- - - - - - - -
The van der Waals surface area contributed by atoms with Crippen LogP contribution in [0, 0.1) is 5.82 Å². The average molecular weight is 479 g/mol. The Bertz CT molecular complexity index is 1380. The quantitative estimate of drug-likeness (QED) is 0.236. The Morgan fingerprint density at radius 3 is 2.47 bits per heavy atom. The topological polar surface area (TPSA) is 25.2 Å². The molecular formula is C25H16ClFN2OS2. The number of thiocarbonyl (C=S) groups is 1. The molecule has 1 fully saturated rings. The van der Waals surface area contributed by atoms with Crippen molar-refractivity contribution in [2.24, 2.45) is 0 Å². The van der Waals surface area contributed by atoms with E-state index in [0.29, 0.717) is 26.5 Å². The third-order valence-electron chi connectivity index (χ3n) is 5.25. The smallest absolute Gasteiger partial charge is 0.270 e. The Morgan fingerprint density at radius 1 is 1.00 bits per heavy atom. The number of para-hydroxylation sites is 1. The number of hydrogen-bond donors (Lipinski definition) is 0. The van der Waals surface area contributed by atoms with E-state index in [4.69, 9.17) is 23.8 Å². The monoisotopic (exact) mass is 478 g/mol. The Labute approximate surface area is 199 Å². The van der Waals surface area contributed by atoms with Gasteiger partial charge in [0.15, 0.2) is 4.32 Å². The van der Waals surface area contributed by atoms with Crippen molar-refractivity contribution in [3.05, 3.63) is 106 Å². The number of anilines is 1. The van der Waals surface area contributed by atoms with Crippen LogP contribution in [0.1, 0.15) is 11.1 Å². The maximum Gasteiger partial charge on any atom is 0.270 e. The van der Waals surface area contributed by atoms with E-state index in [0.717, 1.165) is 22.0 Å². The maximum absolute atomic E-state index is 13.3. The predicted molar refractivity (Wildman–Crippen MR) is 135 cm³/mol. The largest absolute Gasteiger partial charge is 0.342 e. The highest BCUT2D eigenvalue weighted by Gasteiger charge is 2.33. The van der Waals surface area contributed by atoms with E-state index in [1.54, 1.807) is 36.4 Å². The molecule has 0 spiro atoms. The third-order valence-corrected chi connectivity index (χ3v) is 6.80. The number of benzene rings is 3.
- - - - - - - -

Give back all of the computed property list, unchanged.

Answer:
The van der Waals surface area contributed by atoms with Crippen LogP contribution in [0, 0.1) is 5.82 Å². The average molecular weight is 479 g/mol. The Bertz CT molecular complexity index is 1380. The quantitative estimate of drug-likeness (QED) is 0.236. The Morgan fingerprint density at radius 3 is 2.47 bits per heavy atom. The topological polar surface area (TPSA) is 25.2 Å². The molecular formula is C25H16ClFN2OS2. The number of thiocarbonyl (C=S) groups is 1. The molecule has 1 fully saturated rings. The van der Waals surface area contributed by atoms with Crippen molar-refractivity contribution in [2.24, 2.45) is 0 Å². The van der Waals surface area contributed by atoms with E-state index in [0.29, 0.717) is 26.5 Å². The third-order valence-electron chi connectivity index (χ3n) is 5.25. The smallest absolute Gasteiger partial charge is 0.270 e. The Morgan fingerprint density at radius 1 is 1.00 bits per heavy atom. The number of para-hydroxylation sites is 1. The number of hydrogen-bond donors (Lipinski definition) is 0. The van der Waals surface area contributed by atoms with E-state index in [4.69, 9.17) is 23.8 Å². The monoisotopic (exact) mass is 478 g/mol. The Labute approximate surface area is 199 Å². The van der Waals surface area contributed by atoms with Gasteiger partial charge in [0.15, 0.2) is 4.32 Å². The van der Waals surface area contributed by atoms with Crippen molar-refractivity contribution in [3.05, 3.63) is 106 Å². The number of anilines is 1. The van der Waals surface area contributed by atoms with Crippen LogP contribution in [0.1, 0.15) is 11.1 Å². The maximum Gasteiger partial charge on any atom is 0.270 e. The van der Waals surface area contributed by atoms with E-state index in [0.717, 1.165) is 22.0 Å². The maximum absolute atomic E-state index is 13.3. The predicted molar refractivity (Wildman–Crippen MR) is 135 cm³/mol. The largest absolute Gasteiger partial charge is 0.342 e. The highest BCUT2D eigenvalue weighted by Gasteiger charge is 2.33. The van der Waals surface area contributed by atoms with E-state index in [1.54, 1.807) is 36.4 Å². The molecule has 0 spiro atoms. The third-order valence-corrected chi connectivity index (χ3v) is 6.80. The number of benzene rings is 3.